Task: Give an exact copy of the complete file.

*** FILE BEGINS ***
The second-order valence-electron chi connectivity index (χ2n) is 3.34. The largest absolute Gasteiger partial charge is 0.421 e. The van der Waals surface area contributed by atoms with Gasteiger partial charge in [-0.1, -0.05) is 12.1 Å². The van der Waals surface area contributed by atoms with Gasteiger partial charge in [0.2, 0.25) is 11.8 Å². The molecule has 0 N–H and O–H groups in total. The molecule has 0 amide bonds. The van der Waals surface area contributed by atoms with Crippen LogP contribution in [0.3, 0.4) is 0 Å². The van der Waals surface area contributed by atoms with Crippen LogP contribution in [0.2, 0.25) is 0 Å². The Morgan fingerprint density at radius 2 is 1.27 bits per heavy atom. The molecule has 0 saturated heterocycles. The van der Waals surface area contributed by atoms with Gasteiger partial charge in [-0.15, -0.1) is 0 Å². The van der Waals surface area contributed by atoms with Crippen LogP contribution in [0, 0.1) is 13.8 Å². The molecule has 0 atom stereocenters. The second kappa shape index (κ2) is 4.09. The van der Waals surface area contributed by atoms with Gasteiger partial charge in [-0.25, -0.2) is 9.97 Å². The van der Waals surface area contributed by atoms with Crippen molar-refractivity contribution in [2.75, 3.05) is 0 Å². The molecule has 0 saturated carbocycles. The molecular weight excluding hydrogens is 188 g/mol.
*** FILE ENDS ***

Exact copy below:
The second-order valence-electron chi connectivity index (χ2n) is 3.34. The largest absolute Gasteiger partial charge is 0.421 e. The van der Waals surface area contributed by atoms with Gasteiger partial charge in [-0.1, -0.05) is 12.1 Å². The van der Waals surface area contributed by atoms with Gasteiger partial charge in [0.2, 0.25) is 11.8 Å². The molecule has 0 N–H and O–H groups in total. The molecule has 0 amide bonds. The van der Waals surface area contributed by atoms with Crippen LogP contribution in [0.3, 0.4) is 0 Å². The van der Waals surface area contributed by atoms with Crippen LogP contribution in [0.2, 0.25) is 0 Å². The Morgan fingerprint density at radius 2 is 1.27 bits per heavy atom. The molecule has 0 saturated heterocycles. The van der Waals surface area contributed by atoms with Gasteiger partial charge in [-0.15, -0.1) is 0 Å². The van der Waals surface area contributed by atoms with Crippen LogP contribution in [0, 0.1) is 13.8 Å². The molecule has 0 atom stereocenters. The second kappa shape index (κ2) is 4.09. The van der Waals surface area contributed by atoms with Gasteiger partial charge in [-0.25, -0.2) is 9.97 Å². The van der Waals surface area contributed by atoms with Crippen molar-refractivity contribution in [2.75, 3.05) is 0 Å². The molecule has 0 saturated carbocycles. The molecular weight excluding hydrogens is 188 g/mol.